"What vast additions to the conveniences and comforts of living might mankind have acquired, if the money spent in wars had been employed in works of public utility; what an extension of agriculture even to the tops of our mountains; what rivers rendered navigable, or joined by canals; what bridges, aqueducts, new roads, and other public works, edifices, and improvements ... might not have been obtained by spending those millions in doing good, which in the last war have been spent in doing mischief."
"When all this is over, you know what I'm going to do? I'm gonna get married, gonna have about six kids. I'll line 'em up against the wall and tell them what it was like here in Burma. If they don't cry, I'll beat the hell out of 'em."
"If for Americans, at least, the Great War could sometimes be imagined as a brief, quasi-athletic lark, the Second War permitted no such melioration by the spirit of adolescent optimism. In North Africa alone, the 1st Infantry Division spent more time in mortal contact with the enemy than all the time it spent--forming up, marching, drawing equipment, lining up at the mess hall, training, bitching--in all of the First World War. And on December 7, 1941, the American navy lost in one day more men killed--2008, to be exact--than in all the days of the earlier war. The Second World War, total and global as it was, killed worldwide, more civilian men, women, and children than soldiers, sailors, and airmen. And compared with the idiocies of Verdun, Gallipoli, or Tannenberg, it was indescribably cruel and insane. It was not until the Second World War had enacted all its madness that one could realize how near Victorian social and ethical norms the First World War really was."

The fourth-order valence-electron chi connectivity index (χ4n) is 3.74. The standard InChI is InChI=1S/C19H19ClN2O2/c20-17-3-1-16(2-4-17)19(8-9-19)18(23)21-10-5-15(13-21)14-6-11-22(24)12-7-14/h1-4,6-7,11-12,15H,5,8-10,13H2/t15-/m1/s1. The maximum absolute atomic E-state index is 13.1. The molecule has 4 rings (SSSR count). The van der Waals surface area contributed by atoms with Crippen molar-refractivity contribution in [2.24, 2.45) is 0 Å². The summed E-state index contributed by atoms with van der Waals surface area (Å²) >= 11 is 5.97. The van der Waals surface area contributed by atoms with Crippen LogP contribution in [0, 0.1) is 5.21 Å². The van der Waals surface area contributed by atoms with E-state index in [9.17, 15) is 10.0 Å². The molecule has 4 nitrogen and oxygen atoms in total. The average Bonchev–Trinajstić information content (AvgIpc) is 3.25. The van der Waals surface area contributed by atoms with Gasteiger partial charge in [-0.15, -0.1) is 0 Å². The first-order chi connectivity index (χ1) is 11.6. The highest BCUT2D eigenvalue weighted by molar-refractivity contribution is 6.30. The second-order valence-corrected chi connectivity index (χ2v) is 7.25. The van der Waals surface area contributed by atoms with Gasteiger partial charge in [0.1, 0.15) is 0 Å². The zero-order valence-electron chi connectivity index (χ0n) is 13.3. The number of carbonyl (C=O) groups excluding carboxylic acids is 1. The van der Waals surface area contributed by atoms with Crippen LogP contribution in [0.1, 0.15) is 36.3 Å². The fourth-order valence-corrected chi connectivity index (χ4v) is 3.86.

"Unless they are immediate victims, the majority of mankind behaves as if war was an act of God which could not be prevented; or they behave as if war elsewhere was none of their business. It would be a bitter cosmic joke if we destroy ourselves due to atrophy of the imagination."
"The peace conference must not adjourn without the establishment of some ordered system of international government, backed by power enough to give authority to its decrees. ... Unless a league something like this results at our peace conference, we shall merely drop back into armed hostility and international anarchy. The war will have been fought in vain ..."
"During the first World War women in the United States had a chance to try their capacities in wider fields of executive leadership in industry. Must we always wait for war to give us opportunity? And must the pendulum always swing back in the busy world of work and workers during times of peace?"
"When this immediate evil power has been defeated, we shall not yet have won the long battle with the elemental barbarities. Another Hitler, it may be an invisible adversary, will attempt, again, and yet again, to destroy our frail civilization. Is it true, I wonder, that the only way to escape a war is to be in it? When one is a part of an actuality does the imagination find a release?"
"I believe that one of the most dignified ways we are capable of, to assert and then reassert our dignity in the face of poverty and war's fears and pains, is to nourish ourselves with all possible skill, delicacy, and ever-increasing enjoyment."
"Those who actually set out to see the fall of a city ... or those who choose to go to a front line, are obviously asking themselves to what extent they are cowards. But the tests they set themselves--there is a dead body, can you bear to look at it?--are nothing in comparison with the tests that are sprung on them. It is not the obvious tests that matter (do you go to pieces in a mortar attack?) but the unexpected ones (here is a man on the run, seeking your help--can you face him honestly?)."
"It was a time of madness, the sort of mad-hysteria that always presages war. There seems to be nothing left but war--when any population in any sort of a nation gets violently angry, civilization falls down and religion forsakes its hold on the consciences of human kind in such times of public madness."
"In 1862 the congregation of the church forwarded the church bell to General Beauregard to be melted into cannon, "hoping that its gentle tones, that have so often called us to the House of God, may be transmuted into war's resounding rhyme to repel the ruthless invader from the beautiful land God, in his goodness, has given us."